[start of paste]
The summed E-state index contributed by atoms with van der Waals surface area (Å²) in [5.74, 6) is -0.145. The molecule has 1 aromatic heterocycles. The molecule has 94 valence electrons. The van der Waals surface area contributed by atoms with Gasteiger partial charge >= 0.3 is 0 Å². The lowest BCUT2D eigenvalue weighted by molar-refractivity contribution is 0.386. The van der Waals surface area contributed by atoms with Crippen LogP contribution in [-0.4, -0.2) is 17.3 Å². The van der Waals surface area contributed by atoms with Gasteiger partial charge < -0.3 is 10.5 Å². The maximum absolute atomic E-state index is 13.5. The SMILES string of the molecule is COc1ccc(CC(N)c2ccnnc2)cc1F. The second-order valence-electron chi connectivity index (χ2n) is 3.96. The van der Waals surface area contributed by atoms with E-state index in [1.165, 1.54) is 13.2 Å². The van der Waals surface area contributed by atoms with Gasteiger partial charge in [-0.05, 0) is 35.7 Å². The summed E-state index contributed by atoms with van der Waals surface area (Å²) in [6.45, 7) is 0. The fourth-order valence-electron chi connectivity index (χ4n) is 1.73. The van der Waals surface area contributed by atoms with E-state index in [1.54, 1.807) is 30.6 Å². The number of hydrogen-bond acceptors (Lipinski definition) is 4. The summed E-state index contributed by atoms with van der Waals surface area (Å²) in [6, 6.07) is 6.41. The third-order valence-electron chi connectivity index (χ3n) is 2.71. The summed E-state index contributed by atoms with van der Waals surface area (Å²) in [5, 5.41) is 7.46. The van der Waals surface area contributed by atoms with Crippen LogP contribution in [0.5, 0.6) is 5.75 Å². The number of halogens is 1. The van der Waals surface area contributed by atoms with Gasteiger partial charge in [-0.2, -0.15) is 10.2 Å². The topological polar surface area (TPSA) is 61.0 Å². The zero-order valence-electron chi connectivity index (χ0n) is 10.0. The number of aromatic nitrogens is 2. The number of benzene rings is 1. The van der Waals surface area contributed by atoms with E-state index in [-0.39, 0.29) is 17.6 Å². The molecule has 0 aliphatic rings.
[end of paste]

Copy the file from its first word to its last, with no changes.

The summed E-state index contributed by atoms with van der Waals surface area (Å²) in [5.74, 6) is -0.145. The molecule has 1 aromatic heterocycles. The molecule has 94 valence electrons. The van der Waals surface area contributed by atoms with Gasteiger partial charge >= 0.3 is 0 Å². The lowest BCUT2D eigenvalue weighted by molar-refractivity contribution is 0.386. The van der Waals surface area contributed by atoms with Crippen LogP contribution in [-0.4, -0.2) is 17.3 Å². The van der Waals surface area contributed by atoms with Gasteiger partial charge < -0.3 is 10.5 Å². The maximum absolute atomic E-state index is 13.5. The SMILES string of the molecule is COc1ccc(CC(N)c2ccnnc2)cc1F. The second-order valence-electron chi connectivity index (χ2n) is 3.96. The van der Waals surface area contributed by atoms with E-state index in [1.165, 1.54) is 13.2 Å². The van der Waals surface area contributed by atoms with Gasteiger partial charge in [-0.05, 0) is 35.7 Å². The summed E-state index contributed by atoms with van der Waals surface area (Å²) in [6.45, 7) is 0. The fourth-order valence-electron chi connectivity index (χ4n) is 1.73. The van der Waals surface area contributed by atoms with E-state index in [1.54, 1.807) is 30.6 Å². The number of hydrogen-bond acceptors (Lipinski definition) is 4. The summed E-state index contributed by atoms with van der Waals surface area (Å²) in [6, 6.07) is 6.41. The third-order valence-electron chi connectivity index (χ3n) is 2.71. The summed E-state index contributed by atoms with van der Waals surface area (Å²) in [5, 5.41) is 7.46. The van der Waals surface area contributed by atoms with Crippen LogP contribution in [0.5, 0.6) is 5.75 Å². The number of halogens is 1. The van der Waals surface area contributed by atoms with Gasteiger partial charge in [-0.2, -0.15) is 10.2 Å². The topological polar surface area (TPSA) is 61.0 Å². The zero-order valence-electron chi connectivity index (χ0n) is 10.0. The number of aromatic nitrogens is 2. The number of benzene rings is 1. The van der Waals surface area contributed by atoms with E-state index in [-0.39, 0.29) is 17.6 Å². The molecule has 0 aliphatic rings.